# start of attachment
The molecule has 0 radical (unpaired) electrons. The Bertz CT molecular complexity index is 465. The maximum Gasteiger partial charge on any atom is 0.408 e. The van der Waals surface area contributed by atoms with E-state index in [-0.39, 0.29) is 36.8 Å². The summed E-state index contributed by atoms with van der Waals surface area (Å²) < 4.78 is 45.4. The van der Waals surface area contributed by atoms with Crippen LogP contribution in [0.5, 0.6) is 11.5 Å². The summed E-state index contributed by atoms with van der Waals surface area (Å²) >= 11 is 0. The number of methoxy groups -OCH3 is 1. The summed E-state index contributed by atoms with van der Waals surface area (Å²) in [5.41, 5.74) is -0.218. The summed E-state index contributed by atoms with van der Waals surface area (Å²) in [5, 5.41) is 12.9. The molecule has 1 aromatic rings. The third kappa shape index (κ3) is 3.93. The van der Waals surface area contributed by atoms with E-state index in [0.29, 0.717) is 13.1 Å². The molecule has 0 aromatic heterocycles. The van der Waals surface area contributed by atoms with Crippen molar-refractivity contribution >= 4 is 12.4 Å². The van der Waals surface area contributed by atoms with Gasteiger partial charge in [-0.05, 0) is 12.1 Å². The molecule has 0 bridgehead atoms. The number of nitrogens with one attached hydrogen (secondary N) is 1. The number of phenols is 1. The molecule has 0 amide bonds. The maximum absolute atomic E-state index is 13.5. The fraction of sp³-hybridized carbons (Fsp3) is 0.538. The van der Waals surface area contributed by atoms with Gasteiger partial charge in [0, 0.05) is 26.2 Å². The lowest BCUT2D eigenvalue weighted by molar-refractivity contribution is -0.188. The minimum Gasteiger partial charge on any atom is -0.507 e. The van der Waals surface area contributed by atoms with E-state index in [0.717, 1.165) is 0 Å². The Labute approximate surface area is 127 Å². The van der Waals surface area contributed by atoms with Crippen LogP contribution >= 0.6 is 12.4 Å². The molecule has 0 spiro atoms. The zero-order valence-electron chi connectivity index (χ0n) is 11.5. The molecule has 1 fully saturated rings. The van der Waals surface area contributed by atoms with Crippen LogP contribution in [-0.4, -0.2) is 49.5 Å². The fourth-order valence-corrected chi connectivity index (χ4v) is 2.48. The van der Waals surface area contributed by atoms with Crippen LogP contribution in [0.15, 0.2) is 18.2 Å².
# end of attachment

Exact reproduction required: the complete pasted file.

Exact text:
The molecule has 0 radical (unpaired) electrons. The Bertz CT molecular complexity index is 465. The maximum Gasteiger partial charge on any atom is 0.408 e. The van der Waals surface area contributed by atoms with E-state index in [-0.39, 0.29) is 36.8 Å². The summed E-state index contributed by atoms with van der Waals surface area (Å²) < 4.78 is 45.4. The van der Waals surface area contributed by atoms with Crippen LogP contribution in [0.5, 0.6) is 11.5 Å². The summed E-state index contributed by atoms with van der Waals surface area (Å²) >= 11 is 0. The number of methoxy groups -OCH3 is 1. The summed E-state index contributed by atoms with van der Waals surface area (Å²) in [5.41, 5.74) is -0.218. The summed E-state index contributed by atoms with van der Waals surface area (Å²) in [5, 5.41) is 12.9. The molecule has 1 aromatic rings. The third kappa shape index (κ3) is 3.93. The van der Waals surface area contributed by atoms with E-state index in [0.29, 0.717) is 13.1 Å². The molecule has 0 aromatic heterocycles. The van der Waals surface area contributed by atoms with Crippen molar-refractivity contribution >= 4 is 12.4 Å². The van der Waals surface area contributed by atoms with Gasteiger partial charge in [-0.05, 0) is 12.1 Å². The molecule has 0 bridgehead atoms. The number of nitrogens with one attached hydrogen (secondary N) is 1. The number of phenols is 1. The molecule has 0 amide bonds. The maximum absolute atomic E-state index is 13.5. The fraction of sp³-hybridized carbons (Fsp3) is 0.538. The van der Waals surface area contributed by atoms with Gasteiger partial charge in [0, 0.05) is 26.2 Å². The lowest BCUT2D eigenvalue weighted by molar-refractivity contribution is -0.188. The minimum Gasteiger partial charge on any atom is -0.507 e. The van der Waals surface area contributed by atoms with E-state index in [0.717, 1.165) is 0 Å². The Labute approximate surface area is 127 Å². The van der Waals surface area contributed by atoms with Crippen LogP contribution >= 0.6 is 12.4 Å². The molecule has 0 spiro atoms. The zero-order valence-electron chi connectivity index (χ0n) is 11.5. The molecule has 1 fully saturated rings. The van der Waals surface area contributed by atoms with Crippen LogP contribution in [-0.4, -0.2) is 49.5 Å². The fourth-order valence-corrected chi connectivity index (χ4v) is 2.48. The van der Waals surface area contributed by atoms with Crippen LogP contribution in [0.15, 0.2) is 18.2 Å².